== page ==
hollow


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Related to hollow: Hollow Earth

hollow

noun bare, bereft of, carved out, clear, deprived, destitute of, devoid, devoid of, empty, lacking, short of, vacant, vacuous, void, wanting, without
Associated concepts: hollow victory
See also: chamber, deficient, empty, jejune, perfunctory, untenable, vacant, vacuous, void
References in classic literature ?
In this by-place of nature there abode, in a remote period of American history, that is to say, some thirty years since, a worthy wight of the name of Ichabod Crane, who sojourned, or, as he expressed it, "tarried," in Sleepy Hollow, for the purpose of instructing the children of the vicinity.
Even as he went on, the shout, the laugh, the shriek the sob, rose up in unison, till they changed into the hollow, fitful, and uneven sound of the wind, as it fought among the pine-trees on those three lonely hills.
Homes took the bag, and, descending into the hollow, he pushed the matting into a more central position.
He burst into laughter, not hollow laughter now, but honest laughter.
The fringe of a drift of snow that hung on the edge of the hollow, disturbed by Nikita's fall, showered down on him and got inside his collar.
Skipper bent suddenly, rolled Jerry with quick toughness into the blanket, and deposited him in the hollow between two sacks of yams lashed on deck aft of the mizzenmast.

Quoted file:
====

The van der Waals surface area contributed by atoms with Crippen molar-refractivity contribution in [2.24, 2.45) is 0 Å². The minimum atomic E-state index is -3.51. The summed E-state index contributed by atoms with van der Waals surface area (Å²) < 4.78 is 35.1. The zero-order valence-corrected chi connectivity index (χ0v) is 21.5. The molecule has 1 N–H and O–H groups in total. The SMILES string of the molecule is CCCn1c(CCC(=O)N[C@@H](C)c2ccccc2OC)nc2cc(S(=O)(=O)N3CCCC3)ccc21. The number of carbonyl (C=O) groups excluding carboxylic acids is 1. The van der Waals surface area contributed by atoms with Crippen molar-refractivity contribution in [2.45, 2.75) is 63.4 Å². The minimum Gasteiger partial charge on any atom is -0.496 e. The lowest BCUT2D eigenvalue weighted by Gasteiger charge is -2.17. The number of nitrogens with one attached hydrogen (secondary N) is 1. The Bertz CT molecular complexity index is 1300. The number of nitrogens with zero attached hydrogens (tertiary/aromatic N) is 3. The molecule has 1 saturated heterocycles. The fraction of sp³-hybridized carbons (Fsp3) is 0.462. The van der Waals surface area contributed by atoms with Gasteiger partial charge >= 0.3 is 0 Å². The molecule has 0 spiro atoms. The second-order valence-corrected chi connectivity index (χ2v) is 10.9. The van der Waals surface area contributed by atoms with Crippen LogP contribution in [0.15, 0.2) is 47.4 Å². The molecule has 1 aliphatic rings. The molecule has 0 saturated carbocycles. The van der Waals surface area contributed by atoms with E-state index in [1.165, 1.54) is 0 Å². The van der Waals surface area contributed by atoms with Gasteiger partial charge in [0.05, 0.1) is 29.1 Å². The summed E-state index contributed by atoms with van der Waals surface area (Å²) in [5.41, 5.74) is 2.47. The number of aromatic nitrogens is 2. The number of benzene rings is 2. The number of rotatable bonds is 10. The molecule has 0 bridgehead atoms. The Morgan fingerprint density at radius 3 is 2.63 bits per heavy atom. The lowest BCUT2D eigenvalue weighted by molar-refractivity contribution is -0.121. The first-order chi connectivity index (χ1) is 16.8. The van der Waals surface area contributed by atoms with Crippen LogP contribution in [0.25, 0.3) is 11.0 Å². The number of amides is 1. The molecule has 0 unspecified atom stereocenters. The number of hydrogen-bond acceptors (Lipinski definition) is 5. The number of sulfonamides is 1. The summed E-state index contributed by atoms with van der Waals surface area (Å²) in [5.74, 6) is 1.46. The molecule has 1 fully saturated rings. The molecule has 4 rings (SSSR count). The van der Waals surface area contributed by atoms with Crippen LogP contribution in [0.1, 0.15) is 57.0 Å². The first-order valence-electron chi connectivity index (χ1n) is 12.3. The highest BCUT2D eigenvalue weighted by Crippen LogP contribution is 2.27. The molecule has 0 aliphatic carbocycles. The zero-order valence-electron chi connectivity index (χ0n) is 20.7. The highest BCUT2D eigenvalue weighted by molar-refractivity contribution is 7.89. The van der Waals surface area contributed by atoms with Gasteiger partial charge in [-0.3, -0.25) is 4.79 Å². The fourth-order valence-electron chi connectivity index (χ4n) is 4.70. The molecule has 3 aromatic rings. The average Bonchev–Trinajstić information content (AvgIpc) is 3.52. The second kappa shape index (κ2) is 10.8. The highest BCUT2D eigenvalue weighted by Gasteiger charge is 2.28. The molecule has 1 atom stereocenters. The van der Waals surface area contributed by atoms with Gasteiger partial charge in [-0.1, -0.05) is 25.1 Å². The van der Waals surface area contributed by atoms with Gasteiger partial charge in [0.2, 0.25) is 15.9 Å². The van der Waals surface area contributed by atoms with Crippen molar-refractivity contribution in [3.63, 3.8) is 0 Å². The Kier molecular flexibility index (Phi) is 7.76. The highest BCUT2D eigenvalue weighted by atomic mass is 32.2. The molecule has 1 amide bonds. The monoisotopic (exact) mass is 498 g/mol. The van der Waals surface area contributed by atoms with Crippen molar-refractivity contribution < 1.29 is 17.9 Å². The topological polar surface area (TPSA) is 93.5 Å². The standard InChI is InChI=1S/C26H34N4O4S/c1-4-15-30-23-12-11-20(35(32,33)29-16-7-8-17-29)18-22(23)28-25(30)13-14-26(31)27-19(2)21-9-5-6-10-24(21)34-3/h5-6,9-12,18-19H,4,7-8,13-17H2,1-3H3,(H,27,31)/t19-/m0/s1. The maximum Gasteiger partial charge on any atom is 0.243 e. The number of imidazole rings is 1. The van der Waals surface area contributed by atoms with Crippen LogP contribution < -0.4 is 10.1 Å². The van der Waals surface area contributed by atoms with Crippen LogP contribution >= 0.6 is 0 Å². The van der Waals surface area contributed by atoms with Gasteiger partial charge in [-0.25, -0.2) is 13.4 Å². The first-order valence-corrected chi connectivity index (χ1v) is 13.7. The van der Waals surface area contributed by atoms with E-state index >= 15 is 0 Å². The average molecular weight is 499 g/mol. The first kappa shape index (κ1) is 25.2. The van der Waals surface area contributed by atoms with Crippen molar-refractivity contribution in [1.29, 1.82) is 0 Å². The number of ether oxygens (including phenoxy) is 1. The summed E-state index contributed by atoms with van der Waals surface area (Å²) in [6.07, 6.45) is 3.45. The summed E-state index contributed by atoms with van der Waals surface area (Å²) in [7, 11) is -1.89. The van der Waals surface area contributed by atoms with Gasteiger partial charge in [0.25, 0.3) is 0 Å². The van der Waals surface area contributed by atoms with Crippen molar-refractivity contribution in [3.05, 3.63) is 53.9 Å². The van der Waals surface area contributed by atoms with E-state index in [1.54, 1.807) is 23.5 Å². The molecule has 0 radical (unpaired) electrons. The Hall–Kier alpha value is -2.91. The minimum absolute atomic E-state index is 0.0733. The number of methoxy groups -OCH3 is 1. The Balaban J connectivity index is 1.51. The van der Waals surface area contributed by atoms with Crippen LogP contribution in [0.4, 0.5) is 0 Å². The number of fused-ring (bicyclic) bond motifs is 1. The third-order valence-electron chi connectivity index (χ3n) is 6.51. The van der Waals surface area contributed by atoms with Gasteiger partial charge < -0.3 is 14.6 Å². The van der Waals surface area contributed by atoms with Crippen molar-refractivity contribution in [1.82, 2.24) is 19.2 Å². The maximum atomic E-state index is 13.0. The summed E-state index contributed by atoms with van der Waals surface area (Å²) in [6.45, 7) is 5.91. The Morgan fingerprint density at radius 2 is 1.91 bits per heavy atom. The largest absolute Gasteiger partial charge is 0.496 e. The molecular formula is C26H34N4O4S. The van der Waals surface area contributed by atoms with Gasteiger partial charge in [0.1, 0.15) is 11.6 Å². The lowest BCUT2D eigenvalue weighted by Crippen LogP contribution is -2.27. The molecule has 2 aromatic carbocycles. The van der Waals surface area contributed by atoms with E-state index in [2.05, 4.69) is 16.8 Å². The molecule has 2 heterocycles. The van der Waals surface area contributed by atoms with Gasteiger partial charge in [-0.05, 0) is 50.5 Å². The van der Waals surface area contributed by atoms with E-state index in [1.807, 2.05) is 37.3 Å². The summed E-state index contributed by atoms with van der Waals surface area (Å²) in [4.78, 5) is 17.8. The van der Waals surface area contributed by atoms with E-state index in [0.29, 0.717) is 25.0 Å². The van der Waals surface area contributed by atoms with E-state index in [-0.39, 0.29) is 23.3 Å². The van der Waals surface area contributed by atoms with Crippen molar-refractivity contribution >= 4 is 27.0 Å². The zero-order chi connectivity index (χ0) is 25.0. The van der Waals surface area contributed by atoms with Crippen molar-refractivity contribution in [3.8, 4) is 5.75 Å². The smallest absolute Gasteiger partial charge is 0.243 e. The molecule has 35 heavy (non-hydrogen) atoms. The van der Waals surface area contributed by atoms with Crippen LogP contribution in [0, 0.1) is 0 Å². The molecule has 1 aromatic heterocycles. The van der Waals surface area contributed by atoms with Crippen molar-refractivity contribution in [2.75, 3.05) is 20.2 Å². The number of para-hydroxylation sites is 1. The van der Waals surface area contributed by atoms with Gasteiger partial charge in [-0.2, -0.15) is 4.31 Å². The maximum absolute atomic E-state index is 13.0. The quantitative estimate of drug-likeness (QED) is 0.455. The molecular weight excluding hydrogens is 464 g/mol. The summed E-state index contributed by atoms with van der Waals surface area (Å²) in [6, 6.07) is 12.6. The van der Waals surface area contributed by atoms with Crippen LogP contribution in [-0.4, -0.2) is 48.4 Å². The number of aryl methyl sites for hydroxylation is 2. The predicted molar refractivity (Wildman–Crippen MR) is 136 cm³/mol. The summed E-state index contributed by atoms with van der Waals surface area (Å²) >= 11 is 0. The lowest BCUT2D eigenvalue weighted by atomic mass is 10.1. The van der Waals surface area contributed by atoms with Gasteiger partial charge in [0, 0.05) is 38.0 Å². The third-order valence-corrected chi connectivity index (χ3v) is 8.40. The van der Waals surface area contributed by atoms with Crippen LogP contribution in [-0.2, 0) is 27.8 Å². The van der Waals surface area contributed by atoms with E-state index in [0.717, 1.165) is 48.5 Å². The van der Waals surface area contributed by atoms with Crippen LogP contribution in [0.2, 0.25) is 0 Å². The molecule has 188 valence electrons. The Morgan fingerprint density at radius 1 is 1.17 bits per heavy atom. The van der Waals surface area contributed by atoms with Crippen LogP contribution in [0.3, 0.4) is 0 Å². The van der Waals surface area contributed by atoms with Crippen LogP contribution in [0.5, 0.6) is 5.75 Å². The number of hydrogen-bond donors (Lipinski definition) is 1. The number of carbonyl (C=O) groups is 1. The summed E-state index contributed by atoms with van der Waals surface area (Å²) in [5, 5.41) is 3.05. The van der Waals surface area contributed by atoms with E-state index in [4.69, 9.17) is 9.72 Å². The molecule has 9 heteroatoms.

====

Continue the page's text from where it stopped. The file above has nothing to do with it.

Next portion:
It had been so called (as was supposed) in allusion to the noise made by loose stones, washed backward and forward at certain times of the tide, in hollows of the rock on which the building stood.
The Cock flying up, perched himself on the branches of a tree, while the Dog found a bed beneath in the hollow trunk.
Back to him over the waters, hollow and heartless, like laughter in a tomb, rang the voice of the Skipper:
Rachel Lynde lived just where the Avonlea main road dipped down into a little hollow, fringed with alders and ladies' eardrops and traversed by a brook that had its source away back in the woods of the old Cuthbert place; it was reputed to be an intricate, headlong brook in its earlier course through those woods, with dark secrets of pool and cascade; but by the time it reached Lynde's Hollow it was a quiet, well-conducted little stream, for not even a brook could run past Mrs.
Up and up it came slowly, till it could be pulled through the hollow space, and pinned up out of the way, as the strip previously lifted had been pinned before it.
Most ponds, emptied, would leave a meadow no more hollow than we frequently see.